for calculating discharges from nonpoint sources and requiring ratios of better than 1:1
for trades between point and nonpoint sources, to account for the uncertainty of nonpoint
sources in achieving and maintaining pollutant reductions over time; and gives no
guidance as to how caps on discharges should be set and decline over time. Thus, while
the EPA policy supports pre-TMDL trading in impaired waters to achieve progress
towards standards, critics say that trading in impaired waters should only be allowed after
TMDL pollutant caps have been established and after sources in the watershed recognize
the pollutant reductions that are needed in order to achieve standards.
Some environmental groups, such as the National Wildlife Federation, believe that
trading can be a valuable tool in cleaning up waterways, provided that it is done with
adequate safeguards. Another group, the Environmental Defense Fund, has participated
in developing trading projects in several locations, including the Tar-Pamlico nutrient
reduction trading program in North Carolina. Still, environmental groups that support
such activities identify several necessary safeguards to ensure that water quality is
protected. These include TMDLs as a prerequisite, good compliance records by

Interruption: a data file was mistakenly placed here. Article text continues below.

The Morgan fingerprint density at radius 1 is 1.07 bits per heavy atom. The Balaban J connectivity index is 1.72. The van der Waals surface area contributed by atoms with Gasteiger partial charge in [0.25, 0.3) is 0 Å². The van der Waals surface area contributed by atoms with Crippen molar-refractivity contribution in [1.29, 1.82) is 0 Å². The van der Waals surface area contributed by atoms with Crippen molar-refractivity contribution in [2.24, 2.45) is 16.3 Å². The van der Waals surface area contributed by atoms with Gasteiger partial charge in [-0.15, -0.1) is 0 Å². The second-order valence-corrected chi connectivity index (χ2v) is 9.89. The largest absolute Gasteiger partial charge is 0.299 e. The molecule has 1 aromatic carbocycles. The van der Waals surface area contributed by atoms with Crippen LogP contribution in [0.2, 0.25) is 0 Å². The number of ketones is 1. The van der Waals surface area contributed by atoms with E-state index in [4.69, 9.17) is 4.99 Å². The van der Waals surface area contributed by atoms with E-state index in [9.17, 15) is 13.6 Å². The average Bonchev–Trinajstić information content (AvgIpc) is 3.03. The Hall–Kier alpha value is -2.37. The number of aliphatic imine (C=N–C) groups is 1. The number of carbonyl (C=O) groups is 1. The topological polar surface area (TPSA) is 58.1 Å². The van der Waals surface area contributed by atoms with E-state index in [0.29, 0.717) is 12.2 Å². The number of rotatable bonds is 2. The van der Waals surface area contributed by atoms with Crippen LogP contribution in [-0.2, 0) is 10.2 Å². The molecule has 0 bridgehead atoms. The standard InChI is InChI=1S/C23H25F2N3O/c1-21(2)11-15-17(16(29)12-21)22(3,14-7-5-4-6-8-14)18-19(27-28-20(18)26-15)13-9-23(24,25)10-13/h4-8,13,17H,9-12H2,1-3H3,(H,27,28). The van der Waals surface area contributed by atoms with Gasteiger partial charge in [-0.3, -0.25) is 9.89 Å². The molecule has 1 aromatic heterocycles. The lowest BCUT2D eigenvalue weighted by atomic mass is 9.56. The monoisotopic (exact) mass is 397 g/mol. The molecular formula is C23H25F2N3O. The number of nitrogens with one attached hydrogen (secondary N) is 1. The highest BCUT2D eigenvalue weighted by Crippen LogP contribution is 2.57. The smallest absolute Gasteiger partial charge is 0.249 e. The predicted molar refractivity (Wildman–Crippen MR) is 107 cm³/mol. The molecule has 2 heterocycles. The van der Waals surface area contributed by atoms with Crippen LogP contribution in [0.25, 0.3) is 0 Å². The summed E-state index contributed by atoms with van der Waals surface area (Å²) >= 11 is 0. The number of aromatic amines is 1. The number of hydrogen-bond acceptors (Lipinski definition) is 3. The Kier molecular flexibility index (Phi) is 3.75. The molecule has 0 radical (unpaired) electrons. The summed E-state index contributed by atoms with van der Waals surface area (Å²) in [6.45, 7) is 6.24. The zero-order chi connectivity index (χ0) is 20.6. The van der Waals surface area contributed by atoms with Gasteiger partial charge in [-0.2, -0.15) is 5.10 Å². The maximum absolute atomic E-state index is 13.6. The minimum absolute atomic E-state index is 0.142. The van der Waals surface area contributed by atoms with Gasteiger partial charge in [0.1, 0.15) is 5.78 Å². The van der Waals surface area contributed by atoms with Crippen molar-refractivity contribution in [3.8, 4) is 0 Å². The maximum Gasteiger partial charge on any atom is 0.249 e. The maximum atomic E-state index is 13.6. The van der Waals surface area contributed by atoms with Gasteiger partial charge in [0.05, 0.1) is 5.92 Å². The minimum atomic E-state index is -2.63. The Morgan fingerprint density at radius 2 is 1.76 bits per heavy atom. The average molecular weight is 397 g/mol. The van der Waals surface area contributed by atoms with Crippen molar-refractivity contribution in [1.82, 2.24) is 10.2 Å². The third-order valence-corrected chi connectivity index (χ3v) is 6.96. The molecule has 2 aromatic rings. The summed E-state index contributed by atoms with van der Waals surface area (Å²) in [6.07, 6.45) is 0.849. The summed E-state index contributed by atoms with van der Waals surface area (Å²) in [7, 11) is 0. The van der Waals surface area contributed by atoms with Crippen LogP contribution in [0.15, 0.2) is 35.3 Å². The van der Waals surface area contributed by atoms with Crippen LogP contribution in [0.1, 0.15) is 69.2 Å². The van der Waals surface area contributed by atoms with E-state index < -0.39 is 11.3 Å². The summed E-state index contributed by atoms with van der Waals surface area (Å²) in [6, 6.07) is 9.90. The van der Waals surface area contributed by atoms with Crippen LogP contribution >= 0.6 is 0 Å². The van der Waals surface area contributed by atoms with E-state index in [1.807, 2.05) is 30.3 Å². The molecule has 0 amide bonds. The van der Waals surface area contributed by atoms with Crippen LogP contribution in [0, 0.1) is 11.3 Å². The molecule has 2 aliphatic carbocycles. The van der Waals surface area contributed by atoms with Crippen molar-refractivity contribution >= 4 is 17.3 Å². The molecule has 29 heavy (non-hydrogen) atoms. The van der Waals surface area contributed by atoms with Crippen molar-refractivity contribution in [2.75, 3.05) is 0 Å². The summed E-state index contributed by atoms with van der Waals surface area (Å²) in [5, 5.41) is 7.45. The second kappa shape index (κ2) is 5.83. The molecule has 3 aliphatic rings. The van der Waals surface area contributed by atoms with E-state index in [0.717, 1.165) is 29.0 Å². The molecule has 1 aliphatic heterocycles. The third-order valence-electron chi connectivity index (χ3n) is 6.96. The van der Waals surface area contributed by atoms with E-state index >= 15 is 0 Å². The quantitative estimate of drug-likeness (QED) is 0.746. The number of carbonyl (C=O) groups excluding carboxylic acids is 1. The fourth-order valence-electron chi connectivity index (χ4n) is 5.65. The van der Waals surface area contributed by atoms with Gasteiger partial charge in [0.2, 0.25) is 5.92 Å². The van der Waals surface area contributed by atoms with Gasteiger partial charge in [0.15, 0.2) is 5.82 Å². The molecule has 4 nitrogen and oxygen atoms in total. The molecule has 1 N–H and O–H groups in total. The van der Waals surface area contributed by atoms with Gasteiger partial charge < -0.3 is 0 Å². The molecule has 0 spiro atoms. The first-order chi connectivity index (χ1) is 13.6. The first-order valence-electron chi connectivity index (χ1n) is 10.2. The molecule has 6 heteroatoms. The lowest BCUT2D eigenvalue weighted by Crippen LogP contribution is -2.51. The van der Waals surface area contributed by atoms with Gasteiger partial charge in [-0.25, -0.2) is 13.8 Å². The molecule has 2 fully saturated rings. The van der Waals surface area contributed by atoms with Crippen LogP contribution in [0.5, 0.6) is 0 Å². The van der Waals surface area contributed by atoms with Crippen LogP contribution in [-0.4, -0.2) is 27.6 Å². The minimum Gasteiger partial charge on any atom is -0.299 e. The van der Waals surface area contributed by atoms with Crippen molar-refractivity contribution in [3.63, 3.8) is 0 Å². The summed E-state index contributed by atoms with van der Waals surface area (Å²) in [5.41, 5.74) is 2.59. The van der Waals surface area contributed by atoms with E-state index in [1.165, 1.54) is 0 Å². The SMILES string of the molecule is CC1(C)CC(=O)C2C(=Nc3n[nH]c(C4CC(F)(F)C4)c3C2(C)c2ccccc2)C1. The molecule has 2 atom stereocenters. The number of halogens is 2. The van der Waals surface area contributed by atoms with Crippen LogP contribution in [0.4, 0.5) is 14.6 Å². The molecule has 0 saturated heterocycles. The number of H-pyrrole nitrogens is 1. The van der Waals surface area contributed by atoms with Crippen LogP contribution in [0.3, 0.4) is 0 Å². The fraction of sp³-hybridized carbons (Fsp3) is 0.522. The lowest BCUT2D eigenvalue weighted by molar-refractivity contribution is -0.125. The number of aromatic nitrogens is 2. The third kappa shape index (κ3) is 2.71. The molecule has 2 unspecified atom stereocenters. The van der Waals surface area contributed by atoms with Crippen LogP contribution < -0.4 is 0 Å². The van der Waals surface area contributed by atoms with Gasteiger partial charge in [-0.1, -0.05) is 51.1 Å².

participating sources, having adequate trading ratios, setting pollutant limits in discharge
permits, EPA oversight, public participation, and ensuring sufficient monitoring both to
establish baseline conditions for trades and to assess pollutant reductions. For trades
involving nonpoint sources, enforceability is a critical issue for environmental advocates.
This is because, unlike the CWA permitting program for point source controls, the Act

7 Statement of Thomas Morrissey, Connecticut Department of Environmental Protection.
Hearing held by the House Transportation and Infrastructure, Water Resources and Environment
Subcommittee, June 13, 2002.
8 Statement of Rena Steinzor, on behalf of the Center for Progressive Regulation. Ibid.

contains no federally enforceable, permit-based program to secure nonpoint source
controls. While point source controls are enforceable through citizen suits, nonpoint
source controls are not.9
The new EPA policy opens the door to increased trading; whether this occurs will
depend on many factors. EPA has acknowledged that trades are very site-specific and
require a number of important conditions, including: there must be a sufficient number
of sources that contribute a significant portion of the total pollutant load in the watershed;